The North Carolina Department of Health and Human Services has confirmed that a state resident who travelled to a country where the Zika virus has been spreading has been infected by the mosquito-borne illness.
Friday's development marks the first confirmed case of Zika virus in North Carolina and is the second to occur in the continental U.S., with the first being an infection in Texas attributed to sexual transmission. The person hadn't travelled to any infected areas but his or her partner had recently visited Venezuela.
Officials declined to reveal the identity of the patient or where he or she lives due to privacy rules but said the adult patient's symptoms "have resolved."
As of Feb. 18, the Centers for Disease Control and Prevention has reported travel-related Zika infections in 21 other states as well as the District of Colombia, Puerto Rico and the U.S. Virgin Islands, according to the NCDHHS.
"As long as the outbreak continues in Central and South America and the Caribbean, we expect to see more travel-related Zika virus infections in our state," Randall Williams, North Carolina's state health director, said in a statement, according to the Associated Press. "While travel-related cases don't present a public health threat to North Carolina, we always actively monitor emerging global situations and adjust resources to meet needs."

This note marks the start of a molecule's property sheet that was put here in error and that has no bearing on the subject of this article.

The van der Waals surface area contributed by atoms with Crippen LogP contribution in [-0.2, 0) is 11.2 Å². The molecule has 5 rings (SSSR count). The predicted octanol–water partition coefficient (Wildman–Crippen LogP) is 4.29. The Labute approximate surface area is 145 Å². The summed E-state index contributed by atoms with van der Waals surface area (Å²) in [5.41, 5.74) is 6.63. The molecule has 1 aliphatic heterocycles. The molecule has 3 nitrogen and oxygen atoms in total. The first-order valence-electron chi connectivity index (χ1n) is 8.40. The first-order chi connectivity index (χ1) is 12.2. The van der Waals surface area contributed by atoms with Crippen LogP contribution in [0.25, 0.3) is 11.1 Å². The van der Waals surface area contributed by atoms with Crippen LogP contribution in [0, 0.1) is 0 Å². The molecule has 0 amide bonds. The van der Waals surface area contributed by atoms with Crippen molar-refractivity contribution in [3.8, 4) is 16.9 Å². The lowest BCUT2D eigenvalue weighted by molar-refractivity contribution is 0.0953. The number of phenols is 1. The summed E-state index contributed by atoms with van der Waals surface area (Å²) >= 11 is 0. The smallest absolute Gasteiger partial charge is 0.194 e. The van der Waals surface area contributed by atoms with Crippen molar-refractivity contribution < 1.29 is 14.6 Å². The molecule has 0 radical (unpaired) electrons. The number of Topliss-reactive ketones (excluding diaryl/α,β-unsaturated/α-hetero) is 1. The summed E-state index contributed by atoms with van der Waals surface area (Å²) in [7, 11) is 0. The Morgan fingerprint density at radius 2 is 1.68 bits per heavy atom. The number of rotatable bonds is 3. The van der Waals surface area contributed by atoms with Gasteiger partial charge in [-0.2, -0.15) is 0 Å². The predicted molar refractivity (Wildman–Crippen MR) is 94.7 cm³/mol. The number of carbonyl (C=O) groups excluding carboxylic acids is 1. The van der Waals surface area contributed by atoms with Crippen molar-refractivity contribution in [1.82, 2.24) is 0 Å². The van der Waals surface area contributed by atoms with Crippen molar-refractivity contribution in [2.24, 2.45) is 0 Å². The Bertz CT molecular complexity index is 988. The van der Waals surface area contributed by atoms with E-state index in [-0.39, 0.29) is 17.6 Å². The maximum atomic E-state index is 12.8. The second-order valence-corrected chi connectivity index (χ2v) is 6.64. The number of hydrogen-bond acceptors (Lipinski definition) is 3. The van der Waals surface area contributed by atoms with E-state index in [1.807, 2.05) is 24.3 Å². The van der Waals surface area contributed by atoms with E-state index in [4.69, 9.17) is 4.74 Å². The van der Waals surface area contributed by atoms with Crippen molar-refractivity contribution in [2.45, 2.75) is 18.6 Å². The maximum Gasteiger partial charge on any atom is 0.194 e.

The Zika virus is spread to people primarily through infected mosquitoes, with common symptoms including fever, rash, joint pain and red eyes. The difficulty with identifying those who are infected however, is the fact that only 20 percent of thos infected will actually show symptoms
Pregnant women infected with Zik V, as it is commonly abbreviated by officials, can pass the virus to unborn children, leading officials to link the virus with microcephaly - a condition that usually results in abnormal brain development, with long-term effects ranging from mild developmental delays to sever motor and intellectual deficits, such as cerebral palsy.
In light of this, the CDC has complied a travel watch list that features areas that pregnant women or women trying to become pregnant should avoid.
Though the primary carriers of the Zika virus are not believed to be widespread in North Carolina, residents are urged to take precautions to avoid mosquito bites which include:
•Wearing insect repellent registered with the Environmental Protection Agency.
•Wearing long-sleeved shirts and pants.
•Using air conditioning or make sure window and door screens are in place.
To see more of HNGN's coverage of the Zika virus, click here.